A Healthy Diet

150gbutter

On an ordinary day, I went to join my friend for lunch. She had her packed lunch; I had mine (which, in case you were wondering, happened to consist of an orzo pasta salad). I popped open my good ol’ plastic container and started to dig in. A few bites in, one of her children asked suspiciously, “Are you on a diet?”

I looked at her.

I looked at my lunch.

“A diet? What makes you think I’m on a diet?” I asked confusedly.

“Because you’re always eating healthy,” replied the girl without a moment’s hesitation.

The thought had never crossed my mind…

I tried to explain to her that, no, I wasn’t on a diet and that I genuinely do like eating “healthy” food. She looked at me, satisfied that I gave her an answer, though I don’t know if she believed me.

As she walked away, I resisted the temptation to call her back and quick fire questions like:

  • Why does eating healthily signify a grueling diet?
  • Are vegetables so horrible that they should only be eaten when one is on a diet?
  • How do you typically eat your vegetables? (If at all…)

and most importantly, for an eight year old:

  • Why is the word ‘diet’ even in your vocabulary?!

It’s ironic, actually, the media tells us that ‘slim is healthy’ and ‘thin is beautiful’, while simultaneously the food industry is trying to convince us to eat, Eat, EAT!

But eat what?

I distinctly remember an advert on TV when I was growing up (or more like the jingle has been subconsciously emblazoned into my memory and tends to play on a loop in my head when it comes to mind) about little frozen pizzas on mini bagel-shaped bases. The clever advertisers made eating these bagel pizzas seem fun, convenient and healthy. So healthy, in fact, that they could be eaten at any point of the day… a nauseating thought!

A mental picture of the most obese of all children jumping (or in their case, barely bouncing) on trampolines comes to mind: fat jiggling in places it doesn’t belong on anyone (much less on a not-yet-fully-developed human being), unnaturally red tomato sauce and webs of cheese dribbling from plump greasy lips, hands fumbling to stuff even more of these artery-clogging time bombs into greedy overfull mouths…

Take that and run with it advertisers! Let’s see how your product sells now that your target audience (and their parents) can’t get the thought of morbid obesity out of their frontal lobes.

On the other hand… on the other end of the spectrum, there are those that are borderline anorexic and/or overly food conscious. Calorie counting and measuring quantities down to the last drop of fat-free milk consumed that day, cringing at the thought of a nice bloody steak that’s practically mooing on the plate… to all who fit in this category, I ask: what pleasure do you get from living? Eating purely for sustenance is just depressing; and considering all of us are using some sort of expensive electronic device to read this, I think it’s safe to assume that none of us are struggling to survive nutritionally.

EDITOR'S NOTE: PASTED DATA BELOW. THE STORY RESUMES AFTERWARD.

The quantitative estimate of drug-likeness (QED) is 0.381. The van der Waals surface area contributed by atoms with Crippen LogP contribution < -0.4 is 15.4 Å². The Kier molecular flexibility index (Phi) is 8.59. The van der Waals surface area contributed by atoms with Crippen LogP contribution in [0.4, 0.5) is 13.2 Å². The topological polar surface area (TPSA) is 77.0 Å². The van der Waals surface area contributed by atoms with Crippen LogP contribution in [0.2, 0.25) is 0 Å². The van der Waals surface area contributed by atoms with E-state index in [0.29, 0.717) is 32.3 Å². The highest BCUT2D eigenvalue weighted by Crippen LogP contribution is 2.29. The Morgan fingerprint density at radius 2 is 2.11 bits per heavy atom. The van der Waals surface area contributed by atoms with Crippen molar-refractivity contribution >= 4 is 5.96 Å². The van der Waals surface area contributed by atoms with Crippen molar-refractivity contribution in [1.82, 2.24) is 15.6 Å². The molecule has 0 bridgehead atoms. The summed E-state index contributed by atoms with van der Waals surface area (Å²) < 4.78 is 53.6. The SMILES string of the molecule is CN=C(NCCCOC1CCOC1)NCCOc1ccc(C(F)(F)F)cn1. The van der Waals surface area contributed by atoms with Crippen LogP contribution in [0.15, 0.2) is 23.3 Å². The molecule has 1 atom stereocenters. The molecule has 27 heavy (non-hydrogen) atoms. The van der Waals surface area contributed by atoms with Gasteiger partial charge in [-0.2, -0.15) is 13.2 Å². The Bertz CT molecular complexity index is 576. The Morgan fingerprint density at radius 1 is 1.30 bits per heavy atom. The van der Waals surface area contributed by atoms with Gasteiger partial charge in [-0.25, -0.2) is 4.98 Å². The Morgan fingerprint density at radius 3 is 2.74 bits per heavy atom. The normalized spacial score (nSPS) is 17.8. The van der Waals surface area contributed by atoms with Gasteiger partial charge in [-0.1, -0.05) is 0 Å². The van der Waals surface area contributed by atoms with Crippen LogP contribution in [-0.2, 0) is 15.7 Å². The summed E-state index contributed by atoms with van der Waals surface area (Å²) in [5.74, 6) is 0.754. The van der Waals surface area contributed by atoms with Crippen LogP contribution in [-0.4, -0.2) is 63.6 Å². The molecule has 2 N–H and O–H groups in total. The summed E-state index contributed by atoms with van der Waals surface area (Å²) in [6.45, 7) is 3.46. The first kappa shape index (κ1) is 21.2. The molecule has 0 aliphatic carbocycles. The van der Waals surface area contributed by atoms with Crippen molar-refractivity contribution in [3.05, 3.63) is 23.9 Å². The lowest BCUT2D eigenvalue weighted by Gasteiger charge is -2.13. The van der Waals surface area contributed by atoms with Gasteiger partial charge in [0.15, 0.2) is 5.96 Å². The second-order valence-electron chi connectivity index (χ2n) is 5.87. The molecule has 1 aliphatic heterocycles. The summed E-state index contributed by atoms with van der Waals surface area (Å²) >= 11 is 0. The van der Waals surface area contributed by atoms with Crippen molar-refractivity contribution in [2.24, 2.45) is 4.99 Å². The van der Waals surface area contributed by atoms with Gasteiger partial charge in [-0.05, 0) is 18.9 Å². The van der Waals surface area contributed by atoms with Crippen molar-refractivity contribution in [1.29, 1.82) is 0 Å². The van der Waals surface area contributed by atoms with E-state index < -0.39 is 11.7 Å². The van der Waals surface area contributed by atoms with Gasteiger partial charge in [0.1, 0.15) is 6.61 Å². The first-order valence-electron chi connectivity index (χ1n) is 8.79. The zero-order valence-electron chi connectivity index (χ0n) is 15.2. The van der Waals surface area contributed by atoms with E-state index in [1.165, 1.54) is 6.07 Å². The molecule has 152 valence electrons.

Bottom line: the whole process of putting food onto the table is one to be celebrated (from shop to empty plate, every step is important); not to be over-analysed and abhorred. Feed yourself what you would be proud to serve others at a dinner party and be happy to eat food that’s been prepared to promote good health.

Sound like a reasonable enough middle ground?

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4 comments

  1. Very interesting, made me laugh! I too get that one sometimes. People just seem to think eating salad=really sad person because she is on a diet. Like, wtf, I just really really like it!

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  2. Nicely said! I’m a believer in eating good food from my own kitchen, whether that involves a salad or a cake. Food is a pleasure to be enjoyed, not a punishment because we aren’t “perfect” nor a chore to be avoided by grabbing something frozen.

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    • Sometimes I wonder what our predecessors think about society’s overall culinary laziness (and in some cases, wastefulness)… taking into consideration that, yes, we are generally busier than the average person back in, say, the Middle Ages. As well as accounting for the fact that priorities are considerably different now than they were “back then”.

      Like

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